On Tue, 25 Nov 2008 21:48:00 -0500, "Willy"
Post by Willy
Have any of you ever used any of the prescription medication (pills) to help
the process, and were you successful?
I tried every other possible method until I finally
succeeded with Zyban.
It has possible side effects, but I didn't need to complete
the full course before I had quit, so I stopped the med too
and had no side effects.
What follows is a copy of an old post of mine from 2006,
some of the links may not work now, but I think you'll get
I first posted this a while back, but we've had a lot of
newbies and I notice smoking is being discussed again.
As an ex-heavily-addicted smoker, I know how hard it was to
give up. Usually, scare stories only provide partial help -
but I'll pass these on anyway. Because I don't want to hear
from anyone, anywhere, claiming that smokes aren't harmful
to a diabetic.
Just do a simple google scholar search on those two words
"smoking+diabetes". This is a small sample of the 51,000+
Just one small snippet among many:
"Particularly, survival of smokers with diabetes on
hemodialysis is abysmal."
A previous poster, Annette, added a lot more info on the
evil weed in her reply to the original post - you'll find
that at http://tinyurl.com/hdnml
For the sake of those who love you (even if that's only
Just a few references:
Cigarette smoking and health. American Thoracic Society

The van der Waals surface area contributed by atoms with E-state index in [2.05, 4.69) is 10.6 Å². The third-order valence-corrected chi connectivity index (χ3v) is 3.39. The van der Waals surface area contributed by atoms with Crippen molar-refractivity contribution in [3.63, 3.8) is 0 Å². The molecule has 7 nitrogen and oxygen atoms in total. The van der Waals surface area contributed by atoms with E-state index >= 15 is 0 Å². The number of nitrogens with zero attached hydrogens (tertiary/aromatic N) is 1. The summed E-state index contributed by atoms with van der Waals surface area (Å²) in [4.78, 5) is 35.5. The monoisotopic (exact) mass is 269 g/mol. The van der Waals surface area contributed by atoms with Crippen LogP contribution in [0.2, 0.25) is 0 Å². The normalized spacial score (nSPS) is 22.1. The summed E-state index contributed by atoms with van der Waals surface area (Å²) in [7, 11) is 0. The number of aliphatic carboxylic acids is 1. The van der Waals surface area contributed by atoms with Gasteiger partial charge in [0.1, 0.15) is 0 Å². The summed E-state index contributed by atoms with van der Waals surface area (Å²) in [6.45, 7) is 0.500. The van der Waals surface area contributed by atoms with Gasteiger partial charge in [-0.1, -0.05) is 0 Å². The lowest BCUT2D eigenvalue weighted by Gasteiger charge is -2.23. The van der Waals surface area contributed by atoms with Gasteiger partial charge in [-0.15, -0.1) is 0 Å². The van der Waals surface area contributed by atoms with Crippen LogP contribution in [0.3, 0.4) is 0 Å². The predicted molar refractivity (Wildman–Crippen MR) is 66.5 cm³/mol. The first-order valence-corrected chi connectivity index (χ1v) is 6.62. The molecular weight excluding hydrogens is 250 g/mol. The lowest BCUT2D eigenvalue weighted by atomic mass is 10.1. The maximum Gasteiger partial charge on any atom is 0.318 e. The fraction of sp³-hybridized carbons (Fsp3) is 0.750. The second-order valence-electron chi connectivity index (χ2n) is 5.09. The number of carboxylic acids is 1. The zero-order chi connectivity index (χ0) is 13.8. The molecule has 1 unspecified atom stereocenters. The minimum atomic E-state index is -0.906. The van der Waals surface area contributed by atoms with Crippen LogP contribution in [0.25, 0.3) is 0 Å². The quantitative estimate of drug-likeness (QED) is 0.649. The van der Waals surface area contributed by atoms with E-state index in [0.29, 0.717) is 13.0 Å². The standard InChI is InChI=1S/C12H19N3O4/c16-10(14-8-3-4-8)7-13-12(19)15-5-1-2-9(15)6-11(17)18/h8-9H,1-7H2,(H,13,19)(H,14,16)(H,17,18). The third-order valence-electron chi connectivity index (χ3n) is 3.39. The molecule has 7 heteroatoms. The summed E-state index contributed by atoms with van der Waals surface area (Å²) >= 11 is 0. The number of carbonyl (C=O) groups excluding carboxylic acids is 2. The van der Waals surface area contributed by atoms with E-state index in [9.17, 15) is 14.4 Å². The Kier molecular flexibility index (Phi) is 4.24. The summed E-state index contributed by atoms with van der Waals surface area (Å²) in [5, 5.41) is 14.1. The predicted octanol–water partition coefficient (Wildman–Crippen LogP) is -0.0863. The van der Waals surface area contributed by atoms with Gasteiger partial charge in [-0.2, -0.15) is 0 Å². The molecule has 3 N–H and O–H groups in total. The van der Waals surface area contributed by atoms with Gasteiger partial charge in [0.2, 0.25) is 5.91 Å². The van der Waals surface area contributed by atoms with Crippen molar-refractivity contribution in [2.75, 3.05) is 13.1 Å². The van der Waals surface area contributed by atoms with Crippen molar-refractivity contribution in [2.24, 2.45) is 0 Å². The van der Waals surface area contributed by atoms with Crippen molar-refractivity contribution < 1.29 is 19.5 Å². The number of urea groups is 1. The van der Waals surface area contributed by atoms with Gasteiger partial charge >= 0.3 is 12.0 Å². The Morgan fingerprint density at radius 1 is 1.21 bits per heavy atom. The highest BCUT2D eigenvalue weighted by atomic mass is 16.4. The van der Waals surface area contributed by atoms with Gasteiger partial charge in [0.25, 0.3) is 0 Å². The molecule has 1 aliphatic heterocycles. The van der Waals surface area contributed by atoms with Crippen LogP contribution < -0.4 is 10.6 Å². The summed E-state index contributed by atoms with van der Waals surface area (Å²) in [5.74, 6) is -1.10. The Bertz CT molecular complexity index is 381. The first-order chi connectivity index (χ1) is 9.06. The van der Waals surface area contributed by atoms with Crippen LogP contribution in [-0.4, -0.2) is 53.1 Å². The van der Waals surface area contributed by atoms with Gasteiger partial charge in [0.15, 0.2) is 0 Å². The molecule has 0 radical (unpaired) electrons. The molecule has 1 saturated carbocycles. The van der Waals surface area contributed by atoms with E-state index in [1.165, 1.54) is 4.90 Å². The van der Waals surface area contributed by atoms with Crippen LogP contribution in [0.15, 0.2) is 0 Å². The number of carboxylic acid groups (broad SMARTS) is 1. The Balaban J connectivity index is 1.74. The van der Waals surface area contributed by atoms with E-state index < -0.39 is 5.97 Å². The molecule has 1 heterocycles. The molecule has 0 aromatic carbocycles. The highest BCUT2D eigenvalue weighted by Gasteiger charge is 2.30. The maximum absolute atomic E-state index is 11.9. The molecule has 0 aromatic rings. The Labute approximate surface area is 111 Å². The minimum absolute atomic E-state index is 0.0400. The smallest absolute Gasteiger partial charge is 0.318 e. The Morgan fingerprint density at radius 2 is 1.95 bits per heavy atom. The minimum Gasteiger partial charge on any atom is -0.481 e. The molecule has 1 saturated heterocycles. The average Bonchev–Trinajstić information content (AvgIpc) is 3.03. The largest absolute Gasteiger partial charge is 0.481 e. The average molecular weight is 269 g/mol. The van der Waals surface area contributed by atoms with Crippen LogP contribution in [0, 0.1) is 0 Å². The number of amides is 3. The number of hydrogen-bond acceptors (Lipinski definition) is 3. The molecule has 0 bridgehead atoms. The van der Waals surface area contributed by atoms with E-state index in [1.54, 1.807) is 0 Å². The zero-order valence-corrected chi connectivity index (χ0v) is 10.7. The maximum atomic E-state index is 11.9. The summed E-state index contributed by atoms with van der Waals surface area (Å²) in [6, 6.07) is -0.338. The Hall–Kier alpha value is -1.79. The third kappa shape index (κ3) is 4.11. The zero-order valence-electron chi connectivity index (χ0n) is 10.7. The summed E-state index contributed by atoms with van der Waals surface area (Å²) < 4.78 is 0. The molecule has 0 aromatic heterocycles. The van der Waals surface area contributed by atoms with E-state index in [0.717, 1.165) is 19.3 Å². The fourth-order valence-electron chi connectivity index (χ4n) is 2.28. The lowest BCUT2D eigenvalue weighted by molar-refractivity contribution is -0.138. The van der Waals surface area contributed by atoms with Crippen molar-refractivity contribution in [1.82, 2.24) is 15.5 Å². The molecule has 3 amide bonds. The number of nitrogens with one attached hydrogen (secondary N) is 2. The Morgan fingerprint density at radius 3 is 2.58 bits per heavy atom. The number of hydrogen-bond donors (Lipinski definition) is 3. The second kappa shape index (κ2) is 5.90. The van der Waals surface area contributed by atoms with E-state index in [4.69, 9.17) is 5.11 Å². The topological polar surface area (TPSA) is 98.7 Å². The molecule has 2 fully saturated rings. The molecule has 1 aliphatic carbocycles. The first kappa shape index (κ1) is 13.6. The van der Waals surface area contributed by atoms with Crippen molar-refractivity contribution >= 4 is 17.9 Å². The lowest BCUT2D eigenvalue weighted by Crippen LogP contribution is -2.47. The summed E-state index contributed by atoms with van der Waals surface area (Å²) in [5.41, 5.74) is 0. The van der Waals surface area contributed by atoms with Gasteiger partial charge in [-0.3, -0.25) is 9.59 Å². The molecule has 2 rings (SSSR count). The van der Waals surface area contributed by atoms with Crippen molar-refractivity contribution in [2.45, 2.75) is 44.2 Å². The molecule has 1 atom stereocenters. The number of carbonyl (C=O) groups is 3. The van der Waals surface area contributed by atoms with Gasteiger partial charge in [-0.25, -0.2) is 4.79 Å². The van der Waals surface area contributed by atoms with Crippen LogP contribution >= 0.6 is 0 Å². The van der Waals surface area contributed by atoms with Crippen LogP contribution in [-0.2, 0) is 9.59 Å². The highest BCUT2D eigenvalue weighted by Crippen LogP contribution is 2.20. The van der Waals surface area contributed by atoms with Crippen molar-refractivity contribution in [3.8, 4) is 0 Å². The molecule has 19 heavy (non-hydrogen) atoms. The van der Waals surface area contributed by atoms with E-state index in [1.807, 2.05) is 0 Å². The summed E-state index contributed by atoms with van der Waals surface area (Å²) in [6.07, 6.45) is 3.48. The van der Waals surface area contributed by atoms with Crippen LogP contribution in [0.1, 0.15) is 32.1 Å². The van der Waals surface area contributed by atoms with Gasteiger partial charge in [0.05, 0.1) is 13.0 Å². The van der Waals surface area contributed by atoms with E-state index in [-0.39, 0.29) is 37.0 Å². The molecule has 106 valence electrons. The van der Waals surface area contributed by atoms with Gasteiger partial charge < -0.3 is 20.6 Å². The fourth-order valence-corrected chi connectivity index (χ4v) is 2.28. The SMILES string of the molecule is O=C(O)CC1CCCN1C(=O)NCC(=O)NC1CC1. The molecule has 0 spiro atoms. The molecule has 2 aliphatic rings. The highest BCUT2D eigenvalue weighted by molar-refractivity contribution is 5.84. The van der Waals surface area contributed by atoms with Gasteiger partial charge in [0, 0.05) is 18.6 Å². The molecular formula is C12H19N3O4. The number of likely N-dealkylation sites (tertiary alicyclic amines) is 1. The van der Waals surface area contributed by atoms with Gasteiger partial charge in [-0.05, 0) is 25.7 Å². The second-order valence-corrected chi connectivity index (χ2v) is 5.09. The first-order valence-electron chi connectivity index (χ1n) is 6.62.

Cigarette smoking remains the primary cause of preventable
death and morbidity in the United States.
Preventing cardiovascular events in patients with diabetes
Smoking is known to be particularly dangerous for those with
diabetes, and it is important for health care providers to
help their patients stop smoking.
Effects of smoking on systemic and intrarenal hemodynamics:
influence on renal function.
The mechanisms of smoking-induced renal damage are only
partly understood and comprise acute hemodynamic (e.g.,
increase in BP and presumably intraglomerular pressure) and
chronic effects (e.g., endothelial cell dysfunction). Renal
failure per se leads to an increased cardiovascular risk.
The latter is further aggravated by smoking. Particularly,
survival of smokers with diabetes on hemodialysis is
Effects of cigarette smoking, diabetes, high cholesterol,
and hypertension on all-cause mortality and cardiovascular
disease mortality in Mexican Americans. The San Antonio
After adjustment for sex, age, and socioeconomic status in
multivariate analyses, current smoking, diabetes, high
cholesterol, and hypertension were positively associated
with all-cause mortality and cardiovascular disease
mortality in Mexican Americans. Overall, these risk factors
accounted for 45% of all-cause mortality and 55% of
cardiovascular disease mortality in this ethnic group.
Smoking, diabetes and hyperlipidaemia.
Mikhailidis DP, Papadakis JA, Ganotakis ES.
Department of Chemical Pathology & Human Metabolism, Royal
Free Hospital & School of Medicine, Univ. of London, United
The epidemiological evidence linking smoking with insulin
resistance is considerable. This evidence is even more
convincing because there is a dose response relationship